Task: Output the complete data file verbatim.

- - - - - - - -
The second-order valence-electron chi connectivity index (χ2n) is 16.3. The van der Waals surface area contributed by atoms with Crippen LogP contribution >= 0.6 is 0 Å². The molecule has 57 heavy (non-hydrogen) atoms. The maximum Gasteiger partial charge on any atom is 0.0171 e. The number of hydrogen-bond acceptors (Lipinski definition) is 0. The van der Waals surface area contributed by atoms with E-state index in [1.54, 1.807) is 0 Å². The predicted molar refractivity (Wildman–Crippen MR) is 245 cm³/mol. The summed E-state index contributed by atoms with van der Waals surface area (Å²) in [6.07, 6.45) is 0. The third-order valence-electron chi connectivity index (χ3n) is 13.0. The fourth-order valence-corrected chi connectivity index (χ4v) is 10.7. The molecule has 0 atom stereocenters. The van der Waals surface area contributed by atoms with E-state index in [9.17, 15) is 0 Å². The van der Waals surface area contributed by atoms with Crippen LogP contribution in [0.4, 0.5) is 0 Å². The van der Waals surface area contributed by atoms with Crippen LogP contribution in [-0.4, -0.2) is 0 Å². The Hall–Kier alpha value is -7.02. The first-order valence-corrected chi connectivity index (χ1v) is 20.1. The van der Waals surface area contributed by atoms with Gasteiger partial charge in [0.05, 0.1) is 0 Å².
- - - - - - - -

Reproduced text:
The second-order valence-electron chi connectivity index (χ2n) is 16.3. The van der Waals surface area contributed by atoms with Crippen LogP contribution >= 0.6 is 0 Å². The molecule has 57 heavy (non-hydrogen) atoms. The maximum Gasteiger partial charge on any atom is 0.0171 e. The number of hydrogen-bond acceptors (Lipinski definition) is 0. The van der Waals surface area contributed by atoms with E-state index in [1.54, 1.807) is 0 Å². The predicted molar refractivity (Wildman–Crippen MR) is 245 cm³/mol. The summed E-state index contributed by atoms with van der Waals surface area (Å²) in [6.07, 6.45) is 0. The third-order valence-electron chi connectivity index (χ3n) is 13.0. The fourth-order valence-corrected chi connectivity index (χ4v) is 10.7. The molecule has 0 atom stereocenters. The van der Waals surface area contributed by atoms with E-state index in [9.17, 15) is 0 Å². The van der Waals surface area contributed by atoms with Crippen LogP contribution in [0.4, 0.5) is 0 Å². The van der Waals surface area contributed by atoms with Crippen LogP contribution in [-0.4, -0.2) is 0 Å². The Hall–Kier alpha value is -7.02. The first-order valence-corrected chi connectivity index (χ1v) is 20.1. The van der Waals surface area contributed by atoms with Gasteiger partial charge in [0.05, 0.1) is 0 Å².